Some PC/tablet features

  • Taskbar now has a search box with a microphone that brings up Cortana... but more on that later. You can click in search the box and start typing to search for web info, installed apps, new apps, documents, photos, and settings. It'll look online, across all your Windows 10 devices, and in OneDrive (similar to Spotlight in OS X).
  • You can access a Windows 7-style Start menu from the taskbar, though it has some Windows 8-style icons. The Start menu can also go full screen, sort of like it did with Windows 8, making it easier to navigate via touch.
  • You can access an Action Center that expands from the right. It has Quick Action buttons on the bottom, such as the ability to toggle airplane mode, while the top has notifications that can expand. You can also interact with apps through notifications, if the app's developer includes such functionality.
  • There's a new Settings app. It's a combination of the Control Panel from Windows 7 and Settings from Windows 8.
  • 2-in-1 devices can go into a tablet mode when removed from a keyboard (you'll get a prompt to approve tablet mode). This mode includes full-screen windows and a full-screen start menu. You can use touch gestures to switch between apps, as well as tile apps and move the tile midpoint.
  • 2-in-1 devices run full Windows 10, so you'll still be able to access PC-type things such as the taskbar.

Phone/small tablet features

  • A Windows 8-style Start experience shows up after you unlock your device. You can swipe to the right to see most-recently installed apps, or you can drag down from top to see the Action Center that’s synced with your PC.
  • The combined Settings app is also available on phones. It's a universal app across all form factors.
  • The Workflow keyboard is still around, though it's been improved. You can of course pull the keyboard to right or keep it in full screen at the bottom, but now there is a new microphone button above the keyboard. It's for inputing voice commands, and it can recognise contact names and automatically add the correct punctuation.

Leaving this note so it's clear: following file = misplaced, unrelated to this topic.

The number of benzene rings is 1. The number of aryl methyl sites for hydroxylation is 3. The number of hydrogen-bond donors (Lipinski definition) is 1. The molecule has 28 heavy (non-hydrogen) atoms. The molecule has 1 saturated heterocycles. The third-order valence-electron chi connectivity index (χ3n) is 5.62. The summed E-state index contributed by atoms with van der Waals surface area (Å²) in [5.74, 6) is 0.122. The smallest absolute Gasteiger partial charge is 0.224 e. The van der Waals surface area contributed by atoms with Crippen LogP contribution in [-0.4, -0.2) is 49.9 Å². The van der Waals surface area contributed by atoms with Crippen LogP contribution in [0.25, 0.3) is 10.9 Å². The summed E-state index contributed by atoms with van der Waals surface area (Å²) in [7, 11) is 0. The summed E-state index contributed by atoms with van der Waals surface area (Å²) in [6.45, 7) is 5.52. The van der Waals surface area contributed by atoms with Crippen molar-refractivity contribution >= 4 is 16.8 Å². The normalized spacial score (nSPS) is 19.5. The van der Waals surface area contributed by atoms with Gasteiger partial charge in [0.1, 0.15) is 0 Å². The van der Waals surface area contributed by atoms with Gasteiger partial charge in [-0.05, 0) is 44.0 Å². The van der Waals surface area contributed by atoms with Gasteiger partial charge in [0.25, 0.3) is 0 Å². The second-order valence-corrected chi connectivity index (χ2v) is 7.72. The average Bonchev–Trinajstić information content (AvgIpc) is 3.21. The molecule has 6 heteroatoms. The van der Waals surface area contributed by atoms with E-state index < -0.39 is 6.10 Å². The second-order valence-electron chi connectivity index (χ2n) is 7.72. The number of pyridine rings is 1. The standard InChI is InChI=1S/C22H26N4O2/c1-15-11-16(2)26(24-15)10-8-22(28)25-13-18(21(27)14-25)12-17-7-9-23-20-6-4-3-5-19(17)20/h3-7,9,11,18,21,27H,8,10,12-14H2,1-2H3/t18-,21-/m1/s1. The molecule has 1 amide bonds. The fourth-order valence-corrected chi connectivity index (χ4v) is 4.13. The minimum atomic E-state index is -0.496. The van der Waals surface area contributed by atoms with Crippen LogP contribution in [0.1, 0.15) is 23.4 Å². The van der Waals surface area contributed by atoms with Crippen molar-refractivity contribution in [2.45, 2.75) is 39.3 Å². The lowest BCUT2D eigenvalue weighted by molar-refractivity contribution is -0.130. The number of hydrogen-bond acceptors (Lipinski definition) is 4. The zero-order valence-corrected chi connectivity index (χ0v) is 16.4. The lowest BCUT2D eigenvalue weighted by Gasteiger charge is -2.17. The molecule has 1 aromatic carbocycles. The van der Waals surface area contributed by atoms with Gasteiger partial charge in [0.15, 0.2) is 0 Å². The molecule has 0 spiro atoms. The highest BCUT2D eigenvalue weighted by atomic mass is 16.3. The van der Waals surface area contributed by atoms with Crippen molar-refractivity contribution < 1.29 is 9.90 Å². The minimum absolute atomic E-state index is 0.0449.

• Messaging on the phone has been improved too. Microsoft is building in support for messaging apps, so you can switch to Skype, for instance, or a mobile operator's messaging app.
  • Microsoft emphasised that this version of Windows is tuned for devices under 8 inches, and it's designed to go with the PC version. It'll have universal apps as well as deep Skype integration.
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Is Cortana in Windows 10 for PCs and large tablets?

Yes. You can say "Hey, Cortana" to bring up Cortana on a PC or tablet. She knows 7 languages now and can do impersonations like Yoda from the Star Wars. She also has a home on the taskbar, located in the new search box.

You can ask questions out-loud, and Cortana will answer by serving up relevant results. (Example: "Do I need a coat tomorrow?" or "How much is tuition at UCLA?") Alternatively, you can type commands into Cortana via the search box.

Cortana has integrated search capability, meaning she can search your hard drive and OneDrive to bring up things like Powerpoint slides, specifics apps, or photos from a certain month. She can send emails for you.

Cortana also keeps a notebook about you that includes your interests and device-usage habits. You can edit this notebook to tailor Cortana results.

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Is there a new browser?

Yes, and it's known as Microsoft Edge. It has new rendering engine and is designed to fit in with the new Windows 10 apps. It'll officially replace Internet Explorer on mobile devices but will complement Internet Explorer on PCs.

It'll also offer three main features: a note-taking mode that allows you to mark up webpages with a stylus or finger, and Cortana. Cortana is built into Edge as well. You can access her from address bar, and she will serve up search results.

Cortana in Edge can also get Yelp reviews, book a reservation, pull up menu items at a restaurant, give directions, etc.

What other features should you know about?

Check out these other articles on Pocket-lint for more information about features in Windows 10:

Need to know even more?

Pocket-lint's Windows 10 and Windows 10 Threshold hubs have all the latest news about the next version of Windows.